Some Things You Might Not Know About Addiction
Grandma doesn’t drink much. She only has a glass of champagne every New Year’s Eve. But, boy, oh, boy, you should see what happens then.
Last New Year’s she danced on the kitchen table, fell, and broke her hip. The year before, she stripped off all her clothes in front of her children and her grandchildren, who had permission to stay up late that one night. It was not a pretty sight. Champagne seems to have that effect on her. The year before that, she broke her arm. I don’t know about before that, but there are whispers that she made out with her husband’s best friend one New Year’s while under the influence, but you never know.
Grandma has a drinking problem.
Yes, that’s right; she has a drinking problem, even if she only drinks once a year. Officially, her diagnosis would be alcohol use disorder, on the mild side, if she sought help. Simply defined, a mild alcohol use disorder is continued drinking despite problems. These could be social problems, health problems, legal ones, problems at work, whatever. For her, they are health and social problems. No one is taking her to court and she isn’t getting fired, but she is humiliated and things keep getting broken. She may have endangered her marriage. She has problems that wouldn’t have been there if she didn’t drink. She’s going to have to decide what to do about it.
She might stop drinking; turn down that glass of champagne. The New Year will come whether she drinks it or not. If she had stopped years ago, she wouldn’t have had all these problems; but she didn’t. She didn’t stop because she just couldn’t get her head around the fact that alcohol problems have little to do with the amount or frequency of alcohol use. They have everything to do with problems.
Let’s just say that one year she says, I’m not going to drink next year. I don’t know if I’m going to break my hip again, but every year something happens and it’s just not worth it. Next year, I’m going to be sober.
Let’s say she says that, but, the next new year, she drinks again. She wasn’t going to, but someone poured her a glass of champagne and it was there, so she drank it. Now she has a new problem. She lost control. She only drinks once a year, but she still loses control.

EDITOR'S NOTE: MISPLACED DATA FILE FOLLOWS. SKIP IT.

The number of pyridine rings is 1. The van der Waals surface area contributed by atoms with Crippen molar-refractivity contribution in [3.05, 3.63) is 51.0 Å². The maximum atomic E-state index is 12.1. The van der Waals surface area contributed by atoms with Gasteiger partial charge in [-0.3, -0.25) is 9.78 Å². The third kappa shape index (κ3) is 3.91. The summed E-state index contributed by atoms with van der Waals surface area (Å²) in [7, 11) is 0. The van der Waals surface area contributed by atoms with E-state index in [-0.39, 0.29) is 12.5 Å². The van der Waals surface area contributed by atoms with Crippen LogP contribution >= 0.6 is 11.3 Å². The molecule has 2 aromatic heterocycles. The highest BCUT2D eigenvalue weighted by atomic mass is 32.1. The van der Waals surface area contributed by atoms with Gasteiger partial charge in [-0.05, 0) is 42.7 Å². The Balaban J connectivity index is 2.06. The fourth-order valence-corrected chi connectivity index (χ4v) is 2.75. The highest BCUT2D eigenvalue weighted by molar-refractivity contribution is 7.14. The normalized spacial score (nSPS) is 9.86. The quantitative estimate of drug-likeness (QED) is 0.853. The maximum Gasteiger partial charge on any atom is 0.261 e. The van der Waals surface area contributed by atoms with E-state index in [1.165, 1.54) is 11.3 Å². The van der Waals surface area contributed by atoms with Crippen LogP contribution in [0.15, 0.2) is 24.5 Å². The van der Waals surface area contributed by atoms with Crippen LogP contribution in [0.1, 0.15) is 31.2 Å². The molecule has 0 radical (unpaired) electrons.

So, you see, you don’t have to be a skid row bum, sitting on the sidewalk, drinking out of a paper bag, wasted most of the time, to have problems with alcohol. You just need to have problems with alcohol to have problems with alcohol. You need to have problems and continue to drink anyway, even if it’s only once a year.
The guy drinking on the sidewalk most likely has a more severe alcohol use disorder. Grandma has it mild, but I say Grandma’s it’s still pretty serious. Serious as a broken hip.
To get to the point of an addiction like the guy on the sidewalk has, it’s necessary to use large amounts with some frequency. Addicted people usually experience increased tolerance for the substance; they need to use more and more to achieve the desired effect, or they need to go to stronger and stronger forms of the drug. The guy on the sidewalk does not drink Wild Irish Rose because he likes the taste. He drinks it for its high alcohol content.
When people use large amounts of a substance, they get a hangover. When you have a hangover, you basically feel the opposite of the way you felt when you had that buzz. If the substance made you feel calm, you are jittery; if you are social, you can’t stand people and noise; if you are happy, then you are miserable. Your body is trying to get back into balance. It’s compensating to your having consumed so much and is trying to tell you something.
Once you get a hangover, you have two choices: a) You can stop using the substance and let your body, over time, heal itself, or b) You can use some more and avoid the handover by drinking some more. Have some of the hair of the dog that bit you, as they say. Many people elect option b. Keep it up and eventually you may start to experience alcohol withdrawal. Withdrawal is more serious than a common hangover, but it’s caused by the same thing. The body is reacting to large amounts of booze. Many people who have severe withdrawal, must continue to drink or they will die from not drinking, unless they get some professional help.
In Grandma’s case, she doesn’t use enough alcohol to develop tolerance or withdrawal, but that doesn’t mean she doesn’t have a problem with alcohol.
Oh, and the same thing goes with other substances: cocaine, heroin, marijuana, tobacco, whatever. The frequency and the amount is not the problem. The problem is the problem.